As a nugget of business acumen, the analogy was as opaque as it was disconcerting; surely it is beholden on the founder of any successful business to make sure there’s always something in the tank. But it was also telling for another reason. Von Furstenberg still thinks of herself as the woman behind the wheel.
The question of legacy hovers at the heart of most founder-led businesses. In most cases, provision is made for their business to pass into other hands. But in a creative industry such as fashion, where an individual is celebrated for their vision, product or innovation, the tension only magnifies. And breaking up is hard to do.
Calvin Klein sold his company in 2002 and has left it well alone ever since. But most founders find it harder to walk away. Valentino sold his business in 1998 but the “emperor” still sits front and centre at the shows. Coco Chanel, and more recently Jil Sander, left only to be lured back to the fold.
Some designers divert their interests in an attempt to emerge from the cocoon of fashion; last week, the Italian clothes-maker and philanthropist Brunello Cucinelli raised €100m by selling a minority stake in his luxury business to put towards a “life-long project of restoration” in his local community. And some die. The sudden death of Azzedine Alaïa in November, one of the most lauded designers of recent decades, now leaves the Richemont-owned house with the awkward dilemma of how to manage a succession — a new Alaïa store is due to open in London this spring.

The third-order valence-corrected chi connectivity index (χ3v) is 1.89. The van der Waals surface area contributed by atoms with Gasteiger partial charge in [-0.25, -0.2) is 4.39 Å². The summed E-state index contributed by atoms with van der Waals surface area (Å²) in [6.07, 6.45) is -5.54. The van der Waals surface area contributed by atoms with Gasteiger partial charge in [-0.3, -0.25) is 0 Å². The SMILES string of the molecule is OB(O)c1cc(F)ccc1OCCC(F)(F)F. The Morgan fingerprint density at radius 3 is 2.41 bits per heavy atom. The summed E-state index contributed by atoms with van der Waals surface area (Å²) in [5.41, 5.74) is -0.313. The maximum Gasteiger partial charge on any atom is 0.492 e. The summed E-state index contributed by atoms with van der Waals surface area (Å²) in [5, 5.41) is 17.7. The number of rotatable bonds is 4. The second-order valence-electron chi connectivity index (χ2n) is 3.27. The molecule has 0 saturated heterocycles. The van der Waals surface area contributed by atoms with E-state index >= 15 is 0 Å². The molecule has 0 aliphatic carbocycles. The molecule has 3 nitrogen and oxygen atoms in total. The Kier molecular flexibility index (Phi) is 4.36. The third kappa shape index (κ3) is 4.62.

The first advice offered by consultants working with young entrepreneurs is never to put your name on the door. But creatives are still enthralled by the idea of a namesake brand. And clients love the conceit that they nurture a personal relationship with them in each transaction.
Despite expressing a desire to modernise, few founders embrace radical change. Von Furstenberg hired a team eager to implement bold initiatives, only to shrink from their proposals. Likewise, when Ralph Lauren appointed Stefan Larsson to be his successor as chief executive in 2015, ushering in a new “Way Forward Plan”, the relationship quickly floundered. Larsson walked away with a $10m severance cheque less than two years later.